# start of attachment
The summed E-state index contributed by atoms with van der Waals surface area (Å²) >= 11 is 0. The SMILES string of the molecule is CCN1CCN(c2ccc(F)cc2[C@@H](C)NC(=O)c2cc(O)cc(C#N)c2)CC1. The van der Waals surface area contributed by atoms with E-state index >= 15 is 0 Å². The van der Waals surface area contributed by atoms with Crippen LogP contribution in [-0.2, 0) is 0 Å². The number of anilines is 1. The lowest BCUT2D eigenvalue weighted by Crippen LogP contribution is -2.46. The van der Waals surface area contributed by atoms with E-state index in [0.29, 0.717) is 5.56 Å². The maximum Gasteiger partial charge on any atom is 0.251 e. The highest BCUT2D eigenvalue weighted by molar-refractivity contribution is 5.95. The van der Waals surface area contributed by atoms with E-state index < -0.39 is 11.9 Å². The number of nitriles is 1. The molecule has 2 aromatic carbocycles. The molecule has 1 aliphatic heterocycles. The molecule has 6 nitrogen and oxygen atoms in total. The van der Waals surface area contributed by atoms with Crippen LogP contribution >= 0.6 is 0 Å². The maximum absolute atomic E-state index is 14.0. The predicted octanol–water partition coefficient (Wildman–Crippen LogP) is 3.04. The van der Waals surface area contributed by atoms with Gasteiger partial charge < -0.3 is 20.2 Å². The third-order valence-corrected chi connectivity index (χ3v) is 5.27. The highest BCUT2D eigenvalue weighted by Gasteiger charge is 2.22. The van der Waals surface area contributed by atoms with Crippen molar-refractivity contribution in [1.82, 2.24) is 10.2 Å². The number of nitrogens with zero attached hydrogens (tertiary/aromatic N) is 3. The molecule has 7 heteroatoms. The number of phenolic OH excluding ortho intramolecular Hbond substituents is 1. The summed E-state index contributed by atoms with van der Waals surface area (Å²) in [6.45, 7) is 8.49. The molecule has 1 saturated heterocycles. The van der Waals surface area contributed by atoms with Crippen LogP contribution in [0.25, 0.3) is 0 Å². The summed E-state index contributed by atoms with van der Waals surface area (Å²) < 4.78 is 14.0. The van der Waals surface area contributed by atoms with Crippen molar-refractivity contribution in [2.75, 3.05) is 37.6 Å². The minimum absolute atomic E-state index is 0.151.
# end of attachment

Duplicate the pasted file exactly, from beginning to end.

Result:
The summed E-state index contributed by atoms with van der Waals surface area (Å²) >= 11 is 0. The SMILES string of the molecule is CCN1CCN(c2ccc(F)cc2[C@@H](C)NC(=O)c2cc(O)cc(C#N)c2)CC1. The van der Waals surface area contributed by atoms with E-state index >= 15 is 0 Å². The van der Waals surface area contributed by atoms with Crippen LogP contribution in [-0.2, 0) is 0 Å². The number of anilines is 1. The lowest BCUT2D eigenvalue weighted by Crippen LogP contribution is -2.46. The van der Waals surface area contributed by atoms with E-state index in [0.29, 0.717) is 5.56 Å². The maximum Gasteiger partial charge on any atom is 0.251 e. The highest BCUT2D eigenvalue weighted by molar-refractivity contribution is 5.95. The van der Waals surface area contributed by atoms with E-state index < -0.39 is 11.9 Å². The number of nitriles is 1. The molecule has 2 aromatic carbocycles. The molecule has 1 aliphatic heterocycles. The molecule has 6 nitrogen and oxygen atoms in total. The van der Waals surface area contributed by atoms with Crippen LogP contribution >= 0.6 is 0 Å². The maximum absolute atomic E-state index is 14.0. The predicted octanol–water partition coefficient (Wildman–Crippen LogP) is 3.04. The van der Waals surface area contributed by atoms with Gasteiger partial charge < -0.3 is 20.2 Å². The third-order valence-corrected chi connectivity index (χ3v) is 5.27. The highest BCUT2D eigenvalue weighted by Gasteiger charge is 2.22. The van der Waals surface area contributed by atoms with Crippen molar-refractivity contribution in [1.82, 2.24) is 10.2 Å². The number of nitrogens with zero attached hydrogens (tertiary/aromatic N) is 3. The molecule has 7 heteroatoms. The number of phenolic OH excluding ortho intramolecular Hbond substituents is 1. The summed E-state index contributed by atoms with van der Waals surface area (Å²) in [6.45, 7) is 8.49. The molecule has 1 saturated heterocycles. The van der Waals surface area contributed by atoms with Crippen LogP contribution in [0.25, 0.3) is 0 Å². The summed E-state index contributed by atoms with van der Waals surface area (Å²) < 4.78 is 14.0. The van der Waals surface area contributed by atoms with Crippen molar-refractivity contribution in [2.75, 3.05) is 37.6 Å². The minimum absolute atomic E-state index is 0.151.